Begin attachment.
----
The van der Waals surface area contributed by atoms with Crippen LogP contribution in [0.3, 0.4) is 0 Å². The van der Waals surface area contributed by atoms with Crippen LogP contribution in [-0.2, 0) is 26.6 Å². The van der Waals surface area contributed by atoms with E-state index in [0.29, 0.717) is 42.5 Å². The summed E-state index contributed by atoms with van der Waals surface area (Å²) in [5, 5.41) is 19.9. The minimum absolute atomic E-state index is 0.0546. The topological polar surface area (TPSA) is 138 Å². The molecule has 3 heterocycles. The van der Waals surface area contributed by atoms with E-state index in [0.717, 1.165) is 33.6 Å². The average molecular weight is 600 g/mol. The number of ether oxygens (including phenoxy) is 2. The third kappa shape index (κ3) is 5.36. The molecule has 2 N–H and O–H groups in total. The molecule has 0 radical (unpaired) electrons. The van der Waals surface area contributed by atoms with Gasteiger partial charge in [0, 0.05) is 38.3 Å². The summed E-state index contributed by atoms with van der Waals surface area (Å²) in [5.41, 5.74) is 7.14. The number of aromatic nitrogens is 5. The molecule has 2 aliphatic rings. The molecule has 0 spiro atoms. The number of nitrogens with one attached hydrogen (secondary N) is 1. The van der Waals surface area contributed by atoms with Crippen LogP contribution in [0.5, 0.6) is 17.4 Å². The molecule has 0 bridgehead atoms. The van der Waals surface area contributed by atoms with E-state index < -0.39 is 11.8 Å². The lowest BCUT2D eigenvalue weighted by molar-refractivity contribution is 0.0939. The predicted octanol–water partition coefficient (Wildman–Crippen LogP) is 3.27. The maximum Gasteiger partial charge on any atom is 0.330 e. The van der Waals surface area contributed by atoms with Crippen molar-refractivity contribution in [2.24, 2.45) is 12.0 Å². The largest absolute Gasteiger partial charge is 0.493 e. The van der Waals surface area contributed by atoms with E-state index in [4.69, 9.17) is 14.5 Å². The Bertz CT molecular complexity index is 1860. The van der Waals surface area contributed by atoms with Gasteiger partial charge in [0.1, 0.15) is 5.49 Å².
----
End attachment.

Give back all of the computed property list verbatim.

The van der Waals surface area contributed by atoms with Crippen LogP contribution in [0.3, 0.4) is 0 Å². The van der Waals surface area contributed by atoms with Crippen LogP contribution in [-0.2, 0) is 26.6 Å². The van der Waals surface area contributed by atoms with E-state index in [0.29, 0.717) is 42.5 Å². The summed E-state index contributed by atoms with van der Waals surface area (Å²) in [5, 5.41) is 19.9. The minimum absolute atomic E-state index is 0.0546. The topological polar surface area (TPSA) is 138 Å². The molecule has 3 heterocycles. The van der Waals surface area contributed by atoms with E-state index in [0.717, 1.165) is 33.6 Å². The average molecular weight is 600 g/mol. The number of ether oxygens (including phenoxy) is 2. The third kappa shape index (κ3) is 5.36. The molecule has 2 N–H and O–H groups in total. The molecule has 0 radical (unpaired) electrons. The van der Waals surface area contributed by atoms with Gasteiger partial charge in [0, 0.05) is 38.3 Å². The summed E-state index contributed by atoms with van der Waals surface area (Å²) in [5.41, 5.74) is 7.14. The number of aromatic nitrogens is 5. The molecule has 2 aliphatic rings. The molecule has 0 spiro atoms. The number of nitrogens with one attached hydrogen (secondary N) is 1. The van der Waals surface area contributed by atoms with Crippen LogP contribution in [0.5, 0.6) is 17.4 Å². The molecule has 0 bridgehead atoms. The van der Waals surface area contributed by atoms with E-state index < -0.39 is 11.8 Å². The lowest BCUT2D eigenvalue weighted by molar-refractivity contribution is 0.0939. The predicted octanol–water partition coefficient (Wildman–Crippen LogP) is 3.27. The maximum Gasteiger partial charge on any atom is 0.330 e. The van der Waals surface area contributed by atoms with Crippen molar-refractivity contribution in [2.24, 2.45) is 12.0 Å². The largest absolute Gasteiger partial charge is 0.493 e. The van der Waals surface area contributed by atoms with E-state index in [4.69, 9.17) is 14.5 Å². The Bertz CT molecular complexity index is 1860. The van der Waals surface area contributed by atoms with Gasteiger partial charge in [0.1, 0.15) is 5.49 Å².